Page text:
Warning: Pictures are graphic and an animal lost its life in the process.
I wasn’t there. When you read this, you will be able to figure out why. (Also, I wasn’t invited.) And special acknowledgements to Brother Number One for the photos, and Brothers One and Four as primary resources / eyewitnesses.
It happened like this…Brother One and I came up to the farm in Wisconsin from the south for a weekend gathering. Brother Four, the farmer, had been trying to get a renegade steer butchered since September. (See blogs titled Love Me Tender and Chesseburger, cheeseburger, cheeseburger.)
I will fill readers in on some background information in case you might have missed the blogs cited above. Sister One and Brother Four raise Scottish Highlanders, then sell the grass-fed beef. Last fall, on Butchering Day, one of the steers, aka Renegade Steer, leaped the fence, escaped and went rogue for six weeks in a two square mile area from my sister’s place. He clearly had a screw loose with a propensity for endangering people. During that time, the folks combed fence lines on foot and neighbors searched on horseback to no avail, although there were a few reported sightings.
Finally RS turned up at a cattle farm, where the owner of which disallowed the butchering to take place on his property. Eventually, after several months in residence, RS broke through his barn wall twice and charged said owner knocking him over. He relented. Also, he was promised a goodly amount of the beef, gratis.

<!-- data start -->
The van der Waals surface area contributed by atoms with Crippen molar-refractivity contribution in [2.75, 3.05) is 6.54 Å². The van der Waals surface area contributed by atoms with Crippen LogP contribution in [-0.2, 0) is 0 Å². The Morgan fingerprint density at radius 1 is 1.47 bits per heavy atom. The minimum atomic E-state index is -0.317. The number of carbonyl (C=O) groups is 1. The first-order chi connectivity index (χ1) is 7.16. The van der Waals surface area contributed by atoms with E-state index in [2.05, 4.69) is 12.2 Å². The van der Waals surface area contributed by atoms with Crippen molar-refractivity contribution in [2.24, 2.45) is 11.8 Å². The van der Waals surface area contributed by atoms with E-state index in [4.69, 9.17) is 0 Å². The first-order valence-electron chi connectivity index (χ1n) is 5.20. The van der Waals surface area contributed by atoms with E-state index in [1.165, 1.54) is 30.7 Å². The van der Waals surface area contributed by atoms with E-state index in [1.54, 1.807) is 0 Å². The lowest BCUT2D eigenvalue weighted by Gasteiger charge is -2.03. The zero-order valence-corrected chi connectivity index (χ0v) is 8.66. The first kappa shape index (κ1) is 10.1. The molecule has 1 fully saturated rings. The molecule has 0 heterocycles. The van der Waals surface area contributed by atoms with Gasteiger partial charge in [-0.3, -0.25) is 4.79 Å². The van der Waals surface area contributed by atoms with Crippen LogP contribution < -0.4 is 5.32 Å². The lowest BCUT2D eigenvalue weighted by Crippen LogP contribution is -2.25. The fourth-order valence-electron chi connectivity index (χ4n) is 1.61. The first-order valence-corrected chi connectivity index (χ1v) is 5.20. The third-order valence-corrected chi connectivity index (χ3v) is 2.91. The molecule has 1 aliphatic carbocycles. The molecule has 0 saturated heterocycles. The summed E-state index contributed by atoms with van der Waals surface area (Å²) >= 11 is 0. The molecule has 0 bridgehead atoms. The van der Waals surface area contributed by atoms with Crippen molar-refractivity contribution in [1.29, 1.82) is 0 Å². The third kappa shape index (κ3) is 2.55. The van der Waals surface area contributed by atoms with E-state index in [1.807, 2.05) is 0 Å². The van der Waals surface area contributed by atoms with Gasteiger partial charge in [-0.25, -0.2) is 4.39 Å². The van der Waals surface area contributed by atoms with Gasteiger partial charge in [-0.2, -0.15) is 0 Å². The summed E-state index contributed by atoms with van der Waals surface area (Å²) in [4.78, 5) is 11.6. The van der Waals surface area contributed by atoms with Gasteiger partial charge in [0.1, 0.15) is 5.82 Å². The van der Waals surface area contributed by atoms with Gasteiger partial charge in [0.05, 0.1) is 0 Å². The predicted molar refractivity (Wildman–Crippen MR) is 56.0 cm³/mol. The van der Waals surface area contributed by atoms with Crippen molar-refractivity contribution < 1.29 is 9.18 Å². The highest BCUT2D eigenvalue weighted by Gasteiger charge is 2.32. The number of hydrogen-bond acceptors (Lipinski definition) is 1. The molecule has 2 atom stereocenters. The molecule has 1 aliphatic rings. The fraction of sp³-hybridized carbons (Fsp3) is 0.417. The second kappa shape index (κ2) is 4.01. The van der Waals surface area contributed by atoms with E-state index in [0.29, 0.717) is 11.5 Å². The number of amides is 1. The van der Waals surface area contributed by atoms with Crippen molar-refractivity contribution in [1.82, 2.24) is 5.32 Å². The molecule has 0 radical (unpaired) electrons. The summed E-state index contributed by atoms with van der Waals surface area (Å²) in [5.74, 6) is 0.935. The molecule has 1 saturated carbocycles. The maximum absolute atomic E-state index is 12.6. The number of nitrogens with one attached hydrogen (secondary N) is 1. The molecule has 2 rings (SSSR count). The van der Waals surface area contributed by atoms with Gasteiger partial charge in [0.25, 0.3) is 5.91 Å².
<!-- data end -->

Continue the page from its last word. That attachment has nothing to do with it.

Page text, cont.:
Now comes the day long awaited for by the family, just because the whole episode drug out for nearly six months…RS’s last living day on earth. The boys met the sharpshooter and butcher. The RS was clearly ID’d, as he was the only one of his breed present. Brother Two, farrier and sharpshooter himself, urged the gunman to “shoot, shoot.” He was a little eager, in my opinion. Nevertheless, the aim was swift and true. RS was down, throat slit (sorry), and properly declared dead by Brother One, the doctor.
The steer was drug away a short distance with a skid loader, hoisted with a crane, skinned, gutted, and cut up. All this in the cold windy gloom of the day, and I missed the whole event. I am pretty grateful, frankly. I got a little sickish feeling when I asked for details this morning. All adventures aren’t equal.
This is what happens on the farm. This is where hamburger, steak and pot roast come from, and had I been present, I probably would have become a vegetarian. In a little while, we will all gather again in the folks’ kitchen and eat ham and scalloped potatoes. I’m glad tonight’s meat entree isn’t beef